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Higher Habitual Nuts Consumption Is Associated with Better Cognitive Function among Qatari Adults

Human Nutrition Department, College of Health Sciences, QU Health, Qatar University, Doha 2713, Qatar
Author to whom correspondence should be addressed.
Nutrients 2021, 13(10), 3580;
Submission received: 15 September 2021 / Revised: 30 September 2021 / Accepted: 8 October 2021 / Published: 13 October 2021
(This article belongs to the Special Issue Dietary Patterns and Cognitive Function)


The association between nuts intake and cognitive function is inconclusive. We aimed to investigate the association between habitual nuts consumption and cognition among Qatari adults. Data from 1000 participants aged >20 years who attended Qatar Biobank (QBB) were used. Nuts consumption was assessed by a food frequency questionnaire (FFQ). Blood samples were measured for magnesium, lipids and glucose. Mean reaction time (MRT) was used as an indicator of cognitive function. Linear regression was used to assess the association. A total of 21.1% of the participants reported consuming nuts ≥4–6 times/week (high consumption) while 40.2% reported consuming ≤1 time/month (low consumption). The mean MRT was 715.6 milliseconds (SD 204.1). An inverse association was found between nuts consumption and MRT. Compared to those with a low consumption, high consumption of nuts had a regression coefficient of −36.9 (95% CI −68.1 to −5.8) after adjusting for sociodemographic and lifestyle factors. The inverse association between nuts and MRT was mainly seen among those >50 years. There was an interaction between nuts consumption and hypertension. The association between nuts consumption and MRT was not mediated by hypertension, diabetes, or serum magnesium. Habitual higher consumption of nuts is positively associated with cognitive function, especially among old adults.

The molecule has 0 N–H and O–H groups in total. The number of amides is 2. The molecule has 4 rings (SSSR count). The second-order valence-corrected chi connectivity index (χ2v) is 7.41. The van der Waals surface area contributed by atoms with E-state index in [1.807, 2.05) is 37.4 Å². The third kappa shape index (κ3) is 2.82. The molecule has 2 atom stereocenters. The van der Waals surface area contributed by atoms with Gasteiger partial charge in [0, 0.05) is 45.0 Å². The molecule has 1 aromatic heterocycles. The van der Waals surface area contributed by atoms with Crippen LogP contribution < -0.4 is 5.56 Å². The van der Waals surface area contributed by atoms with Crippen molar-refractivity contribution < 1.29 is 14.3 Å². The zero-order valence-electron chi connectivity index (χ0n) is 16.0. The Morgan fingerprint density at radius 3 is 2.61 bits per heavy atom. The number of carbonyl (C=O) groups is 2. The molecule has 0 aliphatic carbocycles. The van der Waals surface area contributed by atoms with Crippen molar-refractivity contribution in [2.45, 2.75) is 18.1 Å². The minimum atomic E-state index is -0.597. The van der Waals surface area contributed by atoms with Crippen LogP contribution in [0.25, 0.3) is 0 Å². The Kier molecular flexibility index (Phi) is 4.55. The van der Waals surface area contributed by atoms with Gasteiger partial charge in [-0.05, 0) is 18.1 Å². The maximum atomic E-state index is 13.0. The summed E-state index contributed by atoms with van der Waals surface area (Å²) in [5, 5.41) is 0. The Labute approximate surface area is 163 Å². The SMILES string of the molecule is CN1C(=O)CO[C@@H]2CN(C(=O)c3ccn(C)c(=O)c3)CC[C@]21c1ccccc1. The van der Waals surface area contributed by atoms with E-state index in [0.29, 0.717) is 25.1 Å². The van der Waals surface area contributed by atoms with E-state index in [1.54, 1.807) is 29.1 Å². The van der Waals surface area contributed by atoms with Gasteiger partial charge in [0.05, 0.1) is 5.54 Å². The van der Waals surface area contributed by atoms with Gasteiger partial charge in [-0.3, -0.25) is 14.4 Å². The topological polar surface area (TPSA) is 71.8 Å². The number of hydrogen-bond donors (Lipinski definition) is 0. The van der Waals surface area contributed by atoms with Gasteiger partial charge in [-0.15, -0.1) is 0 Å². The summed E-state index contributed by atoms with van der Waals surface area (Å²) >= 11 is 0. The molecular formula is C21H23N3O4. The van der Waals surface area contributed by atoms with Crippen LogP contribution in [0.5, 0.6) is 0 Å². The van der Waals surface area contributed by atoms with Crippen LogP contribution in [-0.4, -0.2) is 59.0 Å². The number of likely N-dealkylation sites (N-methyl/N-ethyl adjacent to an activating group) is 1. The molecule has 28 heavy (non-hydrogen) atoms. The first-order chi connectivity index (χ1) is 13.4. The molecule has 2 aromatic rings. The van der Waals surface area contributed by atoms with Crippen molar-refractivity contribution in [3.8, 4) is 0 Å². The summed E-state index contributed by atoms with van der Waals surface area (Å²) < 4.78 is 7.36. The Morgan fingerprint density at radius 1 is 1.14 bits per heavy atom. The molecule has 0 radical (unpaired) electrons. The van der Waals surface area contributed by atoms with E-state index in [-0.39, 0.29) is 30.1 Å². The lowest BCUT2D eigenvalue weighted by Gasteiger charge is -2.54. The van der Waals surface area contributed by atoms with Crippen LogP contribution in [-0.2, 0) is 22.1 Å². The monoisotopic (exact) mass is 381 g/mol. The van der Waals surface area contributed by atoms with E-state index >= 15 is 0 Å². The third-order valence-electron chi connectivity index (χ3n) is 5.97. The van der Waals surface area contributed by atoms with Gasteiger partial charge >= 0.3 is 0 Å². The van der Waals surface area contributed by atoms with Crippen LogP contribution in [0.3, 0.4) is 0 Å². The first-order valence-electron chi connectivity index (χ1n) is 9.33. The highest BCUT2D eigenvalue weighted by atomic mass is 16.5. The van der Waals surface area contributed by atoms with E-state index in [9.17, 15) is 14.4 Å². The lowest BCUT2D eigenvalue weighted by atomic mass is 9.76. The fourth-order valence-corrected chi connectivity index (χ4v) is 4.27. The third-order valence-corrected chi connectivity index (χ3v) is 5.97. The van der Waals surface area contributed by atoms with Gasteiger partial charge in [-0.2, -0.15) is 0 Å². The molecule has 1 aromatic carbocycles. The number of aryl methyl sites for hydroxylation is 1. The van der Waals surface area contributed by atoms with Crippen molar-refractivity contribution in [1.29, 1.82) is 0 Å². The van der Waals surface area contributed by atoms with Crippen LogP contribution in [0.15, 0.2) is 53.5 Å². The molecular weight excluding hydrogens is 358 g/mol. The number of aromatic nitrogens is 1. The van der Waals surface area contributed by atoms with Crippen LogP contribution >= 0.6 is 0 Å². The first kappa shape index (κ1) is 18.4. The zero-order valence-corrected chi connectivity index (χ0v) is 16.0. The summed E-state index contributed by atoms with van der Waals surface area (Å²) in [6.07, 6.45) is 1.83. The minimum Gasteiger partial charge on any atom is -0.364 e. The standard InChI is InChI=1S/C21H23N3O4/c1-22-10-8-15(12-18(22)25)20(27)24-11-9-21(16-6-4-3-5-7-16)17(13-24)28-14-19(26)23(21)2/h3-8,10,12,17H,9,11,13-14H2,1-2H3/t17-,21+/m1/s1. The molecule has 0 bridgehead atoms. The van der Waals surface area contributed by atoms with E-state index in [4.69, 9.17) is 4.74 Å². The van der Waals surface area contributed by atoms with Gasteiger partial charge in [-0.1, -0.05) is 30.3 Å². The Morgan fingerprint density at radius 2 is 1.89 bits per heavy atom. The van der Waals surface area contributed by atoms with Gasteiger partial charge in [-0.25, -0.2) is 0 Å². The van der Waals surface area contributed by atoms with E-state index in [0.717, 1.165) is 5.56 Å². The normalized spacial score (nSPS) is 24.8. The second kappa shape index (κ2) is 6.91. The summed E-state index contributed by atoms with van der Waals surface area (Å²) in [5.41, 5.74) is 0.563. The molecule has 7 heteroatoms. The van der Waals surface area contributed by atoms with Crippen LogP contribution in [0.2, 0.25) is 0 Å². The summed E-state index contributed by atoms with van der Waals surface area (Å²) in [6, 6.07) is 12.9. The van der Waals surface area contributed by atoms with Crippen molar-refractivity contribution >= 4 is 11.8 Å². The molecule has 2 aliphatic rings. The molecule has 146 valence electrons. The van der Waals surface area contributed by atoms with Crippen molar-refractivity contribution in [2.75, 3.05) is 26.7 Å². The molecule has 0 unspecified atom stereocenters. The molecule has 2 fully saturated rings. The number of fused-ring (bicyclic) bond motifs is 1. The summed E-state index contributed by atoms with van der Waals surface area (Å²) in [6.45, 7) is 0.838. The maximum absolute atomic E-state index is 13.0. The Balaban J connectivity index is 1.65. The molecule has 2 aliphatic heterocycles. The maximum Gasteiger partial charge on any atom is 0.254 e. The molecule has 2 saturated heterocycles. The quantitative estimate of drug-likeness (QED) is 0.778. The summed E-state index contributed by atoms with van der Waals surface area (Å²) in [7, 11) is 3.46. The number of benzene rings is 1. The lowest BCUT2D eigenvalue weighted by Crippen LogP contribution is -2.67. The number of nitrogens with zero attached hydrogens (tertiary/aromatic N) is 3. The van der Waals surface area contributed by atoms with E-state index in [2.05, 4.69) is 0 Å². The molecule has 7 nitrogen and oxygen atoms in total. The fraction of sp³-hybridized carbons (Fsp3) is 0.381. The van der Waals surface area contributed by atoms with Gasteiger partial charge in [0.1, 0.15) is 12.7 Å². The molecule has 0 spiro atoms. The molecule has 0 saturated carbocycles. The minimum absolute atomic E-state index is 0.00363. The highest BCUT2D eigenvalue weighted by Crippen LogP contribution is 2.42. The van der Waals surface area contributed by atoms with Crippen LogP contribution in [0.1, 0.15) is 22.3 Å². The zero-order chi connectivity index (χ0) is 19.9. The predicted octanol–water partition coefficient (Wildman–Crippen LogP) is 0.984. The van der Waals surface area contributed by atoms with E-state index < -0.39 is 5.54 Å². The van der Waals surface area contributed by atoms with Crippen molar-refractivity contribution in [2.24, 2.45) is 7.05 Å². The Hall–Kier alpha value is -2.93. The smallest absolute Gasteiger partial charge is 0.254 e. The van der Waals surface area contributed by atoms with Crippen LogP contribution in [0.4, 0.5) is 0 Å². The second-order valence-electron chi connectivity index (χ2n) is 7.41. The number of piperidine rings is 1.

1. Introduction

Globally, cognitive impairments including Alzheimer’s disease and dementia have become a major concern. It has been shown that 42% of the worldwide population aged ≥60 years were affected by mild cognitive impairment (MCI) [1]. The total number of people with dementia has remarkably increased from 20.2 million in 1990 to 43.8 million in 2016 with women being more affected than men [2]. Dementia was the fifth leading cause of death and accounted for 2.4 million deaths worldwide in 2016 [3]. It has been estimated that a third of dementia cases can be prevented or delayed by interventions to reduce associated risk factors including unhealthy diet, hypertension, diabetes, obesity and depression [4].
The role of diet on the prevention and management of cognitive impairment has been studied in animal studies as well as in human studies [5]. Diet can affect brain function through different mechanisms including the regulation of neurotransmitter pathways, synaptic transmission, membrane fluidity and signal transduction pathways. Many nutrients have been examined for their role in cognitive function (e.g., omega-3 fatty acids, flavonoids, vitamin E) [5]. Nuts are good sources of polyunsaturated fatty acids, phytosterols, polyphenols, and magnesium. Nuts consumption has been shown to be beneficial for the prevention of many chronic diseases including diabetes and hypertension [6]. Since hypertension and diabetes are risk factors for cognitive impairment, it is possible that nuts consumption can improve cognitive function. Few population observational studies have examined the association between nuts consumption and cognitive function. Findings from most of these studies suggest a beneficial effect of nuts on cognition [7,8,9,10]. For instance, a study conducted on 4822 adults in China found that higher nuts consumption may contribute to a better overall cognition at older ages [9]. On the other hand, few studies showed there is no association between cognitive function and nuts intake [11,12]. For instance, a randomized cross-over trial showed no effect of walnut supplementation on memory, non-verbal reasoning, and mood in young adults [11].